You know the guy. He’s poised. He’s confident. And when he speaks to people, it’s in a strong measured voice, a relaxed tone and his words are well-chosen. Even his classy but understated appearance seems to fixate everyone around him.
But it’s not what he’s saying or how he looks. It’s his whole being.
As his voice and gestures indicate he’s nearly finished speaking, you feel inspired by not only his ideas but your own ideas now budding from this place of emotion and passion.
This guy has it! But what is it? What do these personalities have that can inspire you and draw you to them? Is it speaking well or being socially adroit or projecting an attractive, exciting image? Actually, it’s all of that—and more.
It’s charisma. And we all know charisma when we see it, even if it’s sometimes hard to pinpoint exactly why. But here’s my definition: Charisma is the ability to positively influence others by connecting with them physically, emotionally and intellectually.
It’s what makes people like you and enjoy being around you… even when they don’t know much about you.
But contrary to popular wisdom, charisma is not something you’re born with, like having blue eyes or brown hair. Instead, I think our personalities consist, let’s say, of a series of containers, like cups or glasses. Some are nearly empty, some brimming, yet others are partially filled to varying degrees. Together they constitute our potential charisma.
Here, as I see them, are the seven qualities of a person with great charisma:
1. They carry themselves well.
Did you know you unconsciously send out signals to others? It’s your silent message. Maybe you look them right in the eye, or maybe you stare at your shoes when you talk. Perhaps you slump your shoulders, or maybe you square them assertively. You might smile naturally, or maybe you keep a straight face. All these shape your image.
2. They are persuasive.
Everyone understands your message because charismatic people can distill complex ideas into simple messages.
3. They are smooth talkers.
You may have a zillion terrific ideas, but who will know if you can’t articulate them? You have an innate ability to speak well and communicate.
4. They are good listeners.
Rarely taught and infrequently practiced, listening is nonetheless a key to communicating and making others feel special in your presence.
5. They are aware of space and time.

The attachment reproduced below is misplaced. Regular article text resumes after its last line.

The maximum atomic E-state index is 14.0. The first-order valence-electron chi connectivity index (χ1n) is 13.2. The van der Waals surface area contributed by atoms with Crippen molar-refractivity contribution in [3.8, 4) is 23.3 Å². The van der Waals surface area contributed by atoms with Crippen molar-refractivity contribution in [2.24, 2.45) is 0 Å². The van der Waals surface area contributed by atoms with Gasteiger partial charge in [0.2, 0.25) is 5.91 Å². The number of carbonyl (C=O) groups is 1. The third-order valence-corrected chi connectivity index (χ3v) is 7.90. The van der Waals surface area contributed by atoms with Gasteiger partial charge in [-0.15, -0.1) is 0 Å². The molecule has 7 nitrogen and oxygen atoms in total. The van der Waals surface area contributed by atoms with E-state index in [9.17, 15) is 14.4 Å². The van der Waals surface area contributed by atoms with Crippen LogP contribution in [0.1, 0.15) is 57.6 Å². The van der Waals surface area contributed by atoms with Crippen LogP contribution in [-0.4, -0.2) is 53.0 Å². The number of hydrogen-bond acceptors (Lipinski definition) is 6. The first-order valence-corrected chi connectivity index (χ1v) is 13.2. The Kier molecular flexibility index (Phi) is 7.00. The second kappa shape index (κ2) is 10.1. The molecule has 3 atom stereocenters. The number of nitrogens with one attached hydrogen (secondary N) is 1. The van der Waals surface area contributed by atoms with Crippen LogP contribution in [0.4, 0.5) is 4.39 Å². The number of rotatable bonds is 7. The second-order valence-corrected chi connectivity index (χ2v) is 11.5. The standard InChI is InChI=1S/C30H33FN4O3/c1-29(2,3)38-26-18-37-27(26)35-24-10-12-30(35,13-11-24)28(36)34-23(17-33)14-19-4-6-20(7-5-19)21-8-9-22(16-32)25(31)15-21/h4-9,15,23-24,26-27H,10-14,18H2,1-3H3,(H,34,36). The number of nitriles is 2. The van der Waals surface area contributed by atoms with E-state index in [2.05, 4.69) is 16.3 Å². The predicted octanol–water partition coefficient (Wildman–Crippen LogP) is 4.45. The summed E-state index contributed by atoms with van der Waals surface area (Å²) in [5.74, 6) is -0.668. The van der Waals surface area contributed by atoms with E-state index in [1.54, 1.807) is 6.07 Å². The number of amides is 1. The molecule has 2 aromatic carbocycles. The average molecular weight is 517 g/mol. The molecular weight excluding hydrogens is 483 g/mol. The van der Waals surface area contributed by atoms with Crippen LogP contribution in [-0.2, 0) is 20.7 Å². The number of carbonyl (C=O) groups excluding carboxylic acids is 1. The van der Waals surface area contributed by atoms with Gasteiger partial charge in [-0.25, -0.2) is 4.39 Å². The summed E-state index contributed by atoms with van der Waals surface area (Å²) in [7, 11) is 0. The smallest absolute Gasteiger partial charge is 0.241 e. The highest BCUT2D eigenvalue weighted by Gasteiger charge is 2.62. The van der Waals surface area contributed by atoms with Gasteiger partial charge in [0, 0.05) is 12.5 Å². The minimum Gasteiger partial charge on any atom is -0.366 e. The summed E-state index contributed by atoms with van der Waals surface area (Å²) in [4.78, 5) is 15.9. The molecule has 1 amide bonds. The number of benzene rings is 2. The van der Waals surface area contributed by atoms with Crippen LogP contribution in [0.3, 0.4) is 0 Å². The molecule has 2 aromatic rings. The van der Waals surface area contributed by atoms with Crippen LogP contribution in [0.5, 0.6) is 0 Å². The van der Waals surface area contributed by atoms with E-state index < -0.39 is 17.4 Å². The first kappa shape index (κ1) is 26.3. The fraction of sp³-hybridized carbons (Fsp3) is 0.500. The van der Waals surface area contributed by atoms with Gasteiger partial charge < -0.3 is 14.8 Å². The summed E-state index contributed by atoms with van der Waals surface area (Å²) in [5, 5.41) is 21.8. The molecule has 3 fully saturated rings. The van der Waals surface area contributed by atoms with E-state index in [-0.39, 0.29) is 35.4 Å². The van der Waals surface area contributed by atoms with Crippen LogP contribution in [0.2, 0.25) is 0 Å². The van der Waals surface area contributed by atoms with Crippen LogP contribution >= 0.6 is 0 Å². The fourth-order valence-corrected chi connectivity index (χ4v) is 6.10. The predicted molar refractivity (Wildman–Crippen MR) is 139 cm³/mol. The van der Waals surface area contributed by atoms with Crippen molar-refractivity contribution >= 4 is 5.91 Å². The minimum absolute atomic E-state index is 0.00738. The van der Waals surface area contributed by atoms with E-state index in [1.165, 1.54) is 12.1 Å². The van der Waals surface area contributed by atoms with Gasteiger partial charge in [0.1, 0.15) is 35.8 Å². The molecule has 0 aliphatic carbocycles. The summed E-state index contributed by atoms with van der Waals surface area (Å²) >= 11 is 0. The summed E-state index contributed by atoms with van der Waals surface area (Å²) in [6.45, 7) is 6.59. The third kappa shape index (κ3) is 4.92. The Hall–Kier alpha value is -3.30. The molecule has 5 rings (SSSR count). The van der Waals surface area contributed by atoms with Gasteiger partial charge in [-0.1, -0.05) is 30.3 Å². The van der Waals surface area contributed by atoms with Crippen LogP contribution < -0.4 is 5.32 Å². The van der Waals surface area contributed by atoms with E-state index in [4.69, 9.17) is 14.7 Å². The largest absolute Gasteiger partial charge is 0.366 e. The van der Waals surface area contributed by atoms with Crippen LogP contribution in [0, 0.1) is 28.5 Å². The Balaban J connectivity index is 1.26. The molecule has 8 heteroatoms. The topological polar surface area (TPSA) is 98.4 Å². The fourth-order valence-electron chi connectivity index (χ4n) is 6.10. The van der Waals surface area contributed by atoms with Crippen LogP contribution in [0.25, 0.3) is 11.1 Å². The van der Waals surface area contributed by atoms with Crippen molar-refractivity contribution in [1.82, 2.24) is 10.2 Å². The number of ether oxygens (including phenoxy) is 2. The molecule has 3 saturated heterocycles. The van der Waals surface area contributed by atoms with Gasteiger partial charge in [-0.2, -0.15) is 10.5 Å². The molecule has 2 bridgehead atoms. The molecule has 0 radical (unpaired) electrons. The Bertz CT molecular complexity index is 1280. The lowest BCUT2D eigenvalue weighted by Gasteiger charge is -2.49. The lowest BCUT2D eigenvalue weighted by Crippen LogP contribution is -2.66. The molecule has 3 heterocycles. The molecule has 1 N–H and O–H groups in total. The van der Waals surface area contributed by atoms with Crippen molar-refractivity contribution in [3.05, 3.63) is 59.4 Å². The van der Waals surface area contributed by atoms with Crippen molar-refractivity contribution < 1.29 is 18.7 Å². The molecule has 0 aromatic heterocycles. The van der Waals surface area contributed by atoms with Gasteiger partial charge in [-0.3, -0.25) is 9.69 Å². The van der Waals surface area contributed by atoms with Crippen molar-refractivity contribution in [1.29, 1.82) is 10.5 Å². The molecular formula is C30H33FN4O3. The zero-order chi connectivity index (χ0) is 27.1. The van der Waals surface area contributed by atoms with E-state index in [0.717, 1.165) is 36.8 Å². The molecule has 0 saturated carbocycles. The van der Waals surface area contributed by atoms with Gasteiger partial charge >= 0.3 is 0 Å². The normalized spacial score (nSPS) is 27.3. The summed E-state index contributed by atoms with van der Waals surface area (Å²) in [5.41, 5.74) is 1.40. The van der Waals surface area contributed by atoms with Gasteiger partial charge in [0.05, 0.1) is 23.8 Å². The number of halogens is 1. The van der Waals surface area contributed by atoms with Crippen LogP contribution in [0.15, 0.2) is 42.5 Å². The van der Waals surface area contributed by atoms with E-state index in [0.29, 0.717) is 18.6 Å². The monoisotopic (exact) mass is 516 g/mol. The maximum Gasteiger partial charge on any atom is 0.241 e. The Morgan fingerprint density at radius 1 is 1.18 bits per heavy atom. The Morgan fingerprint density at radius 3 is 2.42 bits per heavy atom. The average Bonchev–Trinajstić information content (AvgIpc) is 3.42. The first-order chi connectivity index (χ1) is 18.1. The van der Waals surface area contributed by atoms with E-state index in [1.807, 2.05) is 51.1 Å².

Again, though it’s often overlooked, use of spatial and temporal territories can make or break relationships.
6. They easily adapt to others.
Building rapport means understanding other people’s personalities, then adapting your own behavior to increase compatibility.
7. They have great ideas.
Regardless of how strong and persuasive a speaker you are, how adept you are at connecting with others or how well you listen, you’ve still got to have something to say… or you’ll just be an empty suit.
Learning to improve your charisma is more important than ever—especially for leaders. But why? Because our expectations have risen. We’ve come to demand more from people than mere competence. We don’t readily accept those who squirm, stumble over their words and don’t quite look us in the eye.
In this era of “empowerment,” when empathy and support are revered, charismatic people stand out because they’re communicators who are able to see things from another’s perspective and, thus, continually seek to find the common ground.
Those with personal magnetism, or charisma, are usually self-confident optimists. Viewing almost all problems as solvable—focusing on desired results rather than possible failures—helps encourage people to step forward and convert fear into challenge.
If you develop your charisma, you’re likely to do well in all aspects of life. Because, on several different levels, you’ll better connect with people. By definition, the charismatic person is more other-directed, more empathic. And that gives them more personal power, makes them more human—a big plus for anybody.